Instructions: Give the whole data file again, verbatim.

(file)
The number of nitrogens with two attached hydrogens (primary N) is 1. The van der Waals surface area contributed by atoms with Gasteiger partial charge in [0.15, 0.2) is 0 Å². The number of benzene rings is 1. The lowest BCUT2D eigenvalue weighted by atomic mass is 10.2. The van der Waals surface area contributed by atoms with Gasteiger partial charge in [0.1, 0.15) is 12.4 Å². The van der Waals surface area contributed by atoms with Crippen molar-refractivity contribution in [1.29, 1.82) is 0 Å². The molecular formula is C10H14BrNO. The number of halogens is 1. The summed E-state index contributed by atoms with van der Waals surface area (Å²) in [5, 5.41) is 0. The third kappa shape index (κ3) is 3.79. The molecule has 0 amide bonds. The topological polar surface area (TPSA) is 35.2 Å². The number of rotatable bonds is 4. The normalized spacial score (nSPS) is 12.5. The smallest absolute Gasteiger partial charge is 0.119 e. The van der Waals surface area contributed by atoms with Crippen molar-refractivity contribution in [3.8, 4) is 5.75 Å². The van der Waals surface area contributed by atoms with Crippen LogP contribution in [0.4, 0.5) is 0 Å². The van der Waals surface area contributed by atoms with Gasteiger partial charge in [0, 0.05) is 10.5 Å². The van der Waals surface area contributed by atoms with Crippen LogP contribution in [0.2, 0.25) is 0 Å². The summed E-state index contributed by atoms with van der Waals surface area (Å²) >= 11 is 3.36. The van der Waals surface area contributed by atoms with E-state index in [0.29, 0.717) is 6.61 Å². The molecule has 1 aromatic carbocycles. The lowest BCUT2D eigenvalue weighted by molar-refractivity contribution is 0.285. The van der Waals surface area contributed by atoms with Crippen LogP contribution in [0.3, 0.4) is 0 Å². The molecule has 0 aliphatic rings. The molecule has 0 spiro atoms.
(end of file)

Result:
The number of nitrogens with two attached hydrogens (primary N) is 1. The van der Waals surface area contributed by atoms with Gasteiger partial charge in [0.15, 0.2) is 0 Å². The number of benzene rings is 1. The lowest BCUT2D eigenvalue weighted by atomic mass is 10.2. The van der Waals surface area contributed by atoms with Gasteiger partial charge in [0.1, 0.15) is 12.4 Å². The van der Waals surface area contributed by atoms with Crippen molar-refractivity contribution in [1.29, 1.82) is 0 Å². The molecular formula is C10H14BrNO. The number of halogens is 1. The summed E-state index contributed by atoms with van der Waals surface area (Å²) in [5, 5.41) is 0. The third kappa shape index (κ3) is 3.79. The molecule has 0 amide bonds. The topological polar surface area (TPSA) is 35.2 Å². The number of rotatable bonds is 4. The normalized spacial score (nSPS) is 12.5. The smallest absolute Gasteiger partial charge is 0.119 e. The van der Waals surface area contributed by atoms with Crippen molar-refractivity contribution in [3.8, 4) is 5.75 Å². The van der Waals surface area contributed by atoms with Crippen LogP contribution in [0.4, 0.5) is 0 Å². The van der Waals surface area contributed by atoms with Gasteiger partial charge in [0, 0.05) is 10.5 Å². The van der Waals surface area contributed by atoms with Crippen LogP contribution in [0.2, 0.25) is 0 Å². The summed E-state index contributed by atoms with van der Waals surface area (Å²) >= 11 is 3.36. The van der Waals surface area contributed by atoms with E-state index in [0.29, 0.717) is 6.61 Å². The molecule has 1 aromatic carbocycles. The lowest BCUT2D eigenvalue weighted by molar-refractivity contribution is 0.285. The van der Waals surface area contributed by atoms with Crippen LogP contribution in [0.3, 0.4) is 0 Å². The molecule has 0 aliphatic rings. The molecule has 0 spiro atoms.